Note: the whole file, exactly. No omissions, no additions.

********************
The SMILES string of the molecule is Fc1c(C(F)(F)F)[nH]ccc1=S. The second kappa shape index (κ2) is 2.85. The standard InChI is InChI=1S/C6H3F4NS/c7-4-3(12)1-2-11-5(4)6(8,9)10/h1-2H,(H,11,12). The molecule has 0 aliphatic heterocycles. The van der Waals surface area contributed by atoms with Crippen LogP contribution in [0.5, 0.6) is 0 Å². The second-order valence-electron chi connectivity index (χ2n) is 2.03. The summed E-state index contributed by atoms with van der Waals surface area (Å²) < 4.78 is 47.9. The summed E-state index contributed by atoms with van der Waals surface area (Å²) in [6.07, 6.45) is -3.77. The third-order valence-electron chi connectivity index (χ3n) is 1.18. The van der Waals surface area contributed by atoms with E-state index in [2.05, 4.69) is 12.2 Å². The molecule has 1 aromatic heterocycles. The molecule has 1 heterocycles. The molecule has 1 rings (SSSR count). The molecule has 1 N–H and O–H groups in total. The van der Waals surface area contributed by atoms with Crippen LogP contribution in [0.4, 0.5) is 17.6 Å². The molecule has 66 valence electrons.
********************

The SMILES string of the molecule is Fc1c(C(F)(F)F)[nH]ccc1=S. The second kappa shape index (κ2) is 2.85. The standard InChI is InChI=1S/C6H3F4NS/c7-4-3(12)1-2-11-5(4)6(8,9)10/h1-2H,(H,11,12). The molecule has 0 aliphatic heterocycles. The van der Waals surface area contributed by atoms with Crippen LogP contribution in [0.5, 0.6) is 0 Å². The second-order valence-electron chi connectivity index (χ2n) is 2.03. The summed E-state index contributed by atoms with van der Waals surface area (Å²) < 4.78 is 47.9. The summed E-state index contributed by atoms with van der Waals surface area (Å²) in [6.07, 6.45) is -3.77. The third-order valence-electron chi connectivity index (χ3n) is 1.18. The van der Waals surface area contributed by atoms with E-state index in [2.05, 4.69) is 12.2 Å². The molecule has 1 aromatic heterocycles. The molecule has 1 heterocycles. The molecule has 1 rings (SSSR count). The molecule has 1 N–H and O–H groups in total. The van der Waals surface area contributed by atoms with Crippen LogP contribution in [0.4, 0.5) is 17.6 Å². The molecule has 66 valence electrons.